Ever heard this song by Tim McGraw before? If you haven't take a listen, because I'm pretty sure he wrote it about my life.
Well, I'm from a map dot.
A stop sign on a black top.
No one has ever heard of my hometown. People 20 minutes away don't even know where it is. But the truth is, it's like every other American, run-of-the-mill, small farm town. Our high school hosted Tractor Day every summer, where farm kids would park their rides on the front lawn of the school. We had a Homecoming Spirit Week cow that everyone competed for...and the seniors always won. After graduation, my friends and I had a bonfire at our friend's house where we drank beer, played Truth or Dare and skinny-dipped.
Life was simple, slow-paced and very much alcohol-infused, as there was not much else to do there.
I think this song is especially true for me because as a college-bound, 18-year old girl, my greatest ambition was to leave that town and never come back. I wanted to change the world, be immersed in new cultures and escape the inevitable, small-town drama. I wanted to be someone.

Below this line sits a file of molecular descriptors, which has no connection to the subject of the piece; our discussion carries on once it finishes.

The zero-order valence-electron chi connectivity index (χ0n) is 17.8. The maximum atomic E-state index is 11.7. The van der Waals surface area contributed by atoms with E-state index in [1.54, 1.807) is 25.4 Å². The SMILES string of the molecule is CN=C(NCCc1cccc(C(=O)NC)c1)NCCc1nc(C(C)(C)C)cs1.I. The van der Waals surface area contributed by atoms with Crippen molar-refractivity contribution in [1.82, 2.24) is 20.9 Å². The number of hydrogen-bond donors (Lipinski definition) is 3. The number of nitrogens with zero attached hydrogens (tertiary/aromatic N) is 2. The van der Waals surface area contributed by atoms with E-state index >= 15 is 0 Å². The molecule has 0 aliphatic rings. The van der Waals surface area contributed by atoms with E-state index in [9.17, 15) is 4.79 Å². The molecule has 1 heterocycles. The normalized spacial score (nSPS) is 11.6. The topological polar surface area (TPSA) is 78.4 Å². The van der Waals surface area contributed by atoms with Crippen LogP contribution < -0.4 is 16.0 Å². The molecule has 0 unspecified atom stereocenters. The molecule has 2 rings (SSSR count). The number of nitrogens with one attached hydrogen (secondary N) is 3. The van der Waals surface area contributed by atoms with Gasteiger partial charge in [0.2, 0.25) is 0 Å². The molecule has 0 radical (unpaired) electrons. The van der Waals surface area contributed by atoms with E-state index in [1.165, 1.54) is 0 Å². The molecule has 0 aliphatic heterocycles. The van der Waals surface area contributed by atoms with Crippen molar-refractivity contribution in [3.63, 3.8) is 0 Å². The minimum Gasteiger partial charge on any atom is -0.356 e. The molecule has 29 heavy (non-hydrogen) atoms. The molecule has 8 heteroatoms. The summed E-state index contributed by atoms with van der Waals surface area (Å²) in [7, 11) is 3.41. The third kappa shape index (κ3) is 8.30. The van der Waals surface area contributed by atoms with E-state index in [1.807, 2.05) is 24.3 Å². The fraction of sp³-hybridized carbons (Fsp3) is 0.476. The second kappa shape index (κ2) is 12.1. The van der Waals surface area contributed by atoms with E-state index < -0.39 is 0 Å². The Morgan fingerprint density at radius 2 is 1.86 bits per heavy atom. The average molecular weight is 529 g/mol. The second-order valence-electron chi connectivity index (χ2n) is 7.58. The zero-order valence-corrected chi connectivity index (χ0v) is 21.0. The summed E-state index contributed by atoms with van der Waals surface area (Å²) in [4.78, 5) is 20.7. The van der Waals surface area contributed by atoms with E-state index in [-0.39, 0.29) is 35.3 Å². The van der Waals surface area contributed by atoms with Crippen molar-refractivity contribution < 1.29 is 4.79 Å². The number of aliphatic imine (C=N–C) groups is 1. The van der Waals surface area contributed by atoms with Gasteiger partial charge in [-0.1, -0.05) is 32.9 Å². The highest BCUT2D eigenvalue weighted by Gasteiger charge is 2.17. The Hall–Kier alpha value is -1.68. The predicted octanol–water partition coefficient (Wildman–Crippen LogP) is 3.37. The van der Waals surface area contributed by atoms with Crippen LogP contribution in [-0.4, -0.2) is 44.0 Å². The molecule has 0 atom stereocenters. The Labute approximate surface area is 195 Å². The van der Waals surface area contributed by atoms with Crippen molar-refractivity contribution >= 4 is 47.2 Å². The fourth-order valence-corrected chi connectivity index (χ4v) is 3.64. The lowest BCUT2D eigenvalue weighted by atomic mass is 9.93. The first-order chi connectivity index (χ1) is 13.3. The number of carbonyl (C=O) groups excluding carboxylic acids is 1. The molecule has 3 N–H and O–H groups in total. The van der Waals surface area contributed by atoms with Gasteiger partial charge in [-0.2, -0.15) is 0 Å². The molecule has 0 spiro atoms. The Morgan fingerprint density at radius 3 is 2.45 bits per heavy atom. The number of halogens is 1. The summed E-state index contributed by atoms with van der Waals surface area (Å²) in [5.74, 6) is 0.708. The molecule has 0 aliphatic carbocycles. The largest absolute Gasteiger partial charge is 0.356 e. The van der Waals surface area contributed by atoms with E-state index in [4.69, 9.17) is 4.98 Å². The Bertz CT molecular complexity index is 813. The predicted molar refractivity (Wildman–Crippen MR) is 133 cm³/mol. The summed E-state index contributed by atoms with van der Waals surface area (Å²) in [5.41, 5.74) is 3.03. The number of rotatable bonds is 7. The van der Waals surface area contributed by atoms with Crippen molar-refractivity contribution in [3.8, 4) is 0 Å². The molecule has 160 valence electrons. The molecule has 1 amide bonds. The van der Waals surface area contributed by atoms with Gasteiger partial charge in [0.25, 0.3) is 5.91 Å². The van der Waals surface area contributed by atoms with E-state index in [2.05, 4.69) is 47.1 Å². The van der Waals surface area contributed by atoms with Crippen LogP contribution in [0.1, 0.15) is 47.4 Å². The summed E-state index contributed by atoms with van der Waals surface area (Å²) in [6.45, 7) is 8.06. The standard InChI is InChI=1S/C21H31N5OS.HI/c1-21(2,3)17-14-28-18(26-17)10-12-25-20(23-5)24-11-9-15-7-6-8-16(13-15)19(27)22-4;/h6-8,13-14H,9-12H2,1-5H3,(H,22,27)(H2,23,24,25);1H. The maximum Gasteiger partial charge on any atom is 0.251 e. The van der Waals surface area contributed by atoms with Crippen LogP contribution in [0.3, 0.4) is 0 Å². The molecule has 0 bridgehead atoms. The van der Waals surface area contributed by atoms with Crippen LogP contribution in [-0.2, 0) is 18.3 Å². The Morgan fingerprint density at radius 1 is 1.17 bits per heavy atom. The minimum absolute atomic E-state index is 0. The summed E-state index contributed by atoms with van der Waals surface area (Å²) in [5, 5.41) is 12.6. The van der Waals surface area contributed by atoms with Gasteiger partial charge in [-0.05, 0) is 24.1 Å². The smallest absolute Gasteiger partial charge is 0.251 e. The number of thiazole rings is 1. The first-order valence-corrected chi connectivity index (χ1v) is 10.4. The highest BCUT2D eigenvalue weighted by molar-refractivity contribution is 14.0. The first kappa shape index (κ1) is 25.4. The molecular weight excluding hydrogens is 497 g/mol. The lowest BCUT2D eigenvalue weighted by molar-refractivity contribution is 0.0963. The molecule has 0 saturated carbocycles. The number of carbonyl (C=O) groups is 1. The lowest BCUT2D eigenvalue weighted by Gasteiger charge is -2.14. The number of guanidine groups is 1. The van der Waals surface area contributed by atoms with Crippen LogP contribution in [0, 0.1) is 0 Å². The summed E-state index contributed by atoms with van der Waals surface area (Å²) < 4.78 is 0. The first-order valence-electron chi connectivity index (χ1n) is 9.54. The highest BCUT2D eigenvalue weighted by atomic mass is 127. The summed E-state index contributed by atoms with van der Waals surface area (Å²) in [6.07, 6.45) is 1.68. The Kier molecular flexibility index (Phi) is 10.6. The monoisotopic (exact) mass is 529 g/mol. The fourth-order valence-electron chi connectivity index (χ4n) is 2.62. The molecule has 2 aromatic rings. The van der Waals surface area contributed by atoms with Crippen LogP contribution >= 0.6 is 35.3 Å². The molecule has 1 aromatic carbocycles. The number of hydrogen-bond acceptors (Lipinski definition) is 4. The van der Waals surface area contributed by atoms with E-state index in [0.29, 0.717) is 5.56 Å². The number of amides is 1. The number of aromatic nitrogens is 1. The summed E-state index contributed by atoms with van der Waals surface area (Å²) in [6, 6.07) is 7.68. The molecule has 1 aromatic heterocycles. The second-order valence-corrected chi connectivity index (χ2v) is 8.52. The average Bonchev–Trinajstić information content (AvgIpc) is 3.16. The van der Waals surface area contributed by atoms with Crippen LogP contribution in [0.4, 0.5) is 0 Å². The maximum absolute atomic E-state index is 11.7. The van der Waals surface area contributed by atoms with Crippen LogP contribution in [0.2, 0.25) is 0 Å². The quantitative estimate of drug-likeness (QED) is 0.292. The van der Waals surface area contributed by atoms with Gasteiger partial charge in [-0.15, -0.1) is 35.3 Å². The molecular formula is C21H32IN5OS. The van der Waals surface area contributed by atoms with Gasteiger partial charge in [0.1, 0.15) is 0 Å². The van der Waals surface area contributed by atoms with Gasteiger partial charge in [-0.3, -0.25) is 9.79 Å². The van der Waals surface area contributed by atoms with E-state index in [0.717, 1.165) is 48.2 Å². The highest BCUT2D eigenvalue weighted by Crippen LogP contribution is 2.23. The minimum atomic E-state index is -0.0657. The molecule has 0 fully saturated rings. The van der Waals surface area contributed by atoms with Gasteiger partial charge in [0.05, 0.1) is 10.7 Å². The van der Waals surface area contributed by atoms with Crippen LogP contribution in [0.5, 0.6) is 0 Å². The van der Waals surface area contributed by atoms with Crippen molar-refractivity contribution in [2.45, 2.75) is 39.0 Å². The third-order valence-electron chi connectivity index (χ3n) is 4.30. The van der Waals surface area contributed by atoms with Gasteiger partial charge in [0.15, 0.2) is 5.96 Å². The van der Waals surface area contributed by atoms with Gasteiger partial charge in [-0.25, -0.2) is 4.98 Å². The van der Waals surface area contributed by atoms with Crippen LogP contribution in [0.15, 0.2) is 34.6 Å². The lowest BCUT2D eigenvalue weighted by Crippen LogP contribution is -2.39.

Seven years later, those dreams haven't completely died out. I still hope and pray that I'll leave this world a better place than when I entered it. But I feel almost guilty for abandoning my hometown the way that I did. All of my high school friends have since left, and aside from holidays to visit the parents, there's no reason for me to be there.
And yet, living in a major metropolitan area has allowed me to see that I may not have given my hometown enough of a chance. You see, in a city filled with hundreds of thousands of people, I have never felt so lonely. Never have I so badly craved that small-town drama.
A few weeks ago when I made an unplanned trip up there, I couldn't help but make a mental note of the fact that I felt so incredibly at peace. The sun shown over the glistening corn fields, and I smiled as I recognized a woman from my old Church. Everything was exactly how I had left it.
Which is the beauty of my hometown. No one really changes, the topography stays the same and the snow relentlessly pours down on it without fail, every single year. In an ever-changing and chaotic world, it's nice to know I will always have Cato to come back to.
It's nice to know that, although it may not be in my childhood hometown, one day I'm gonna live where the green grass grows.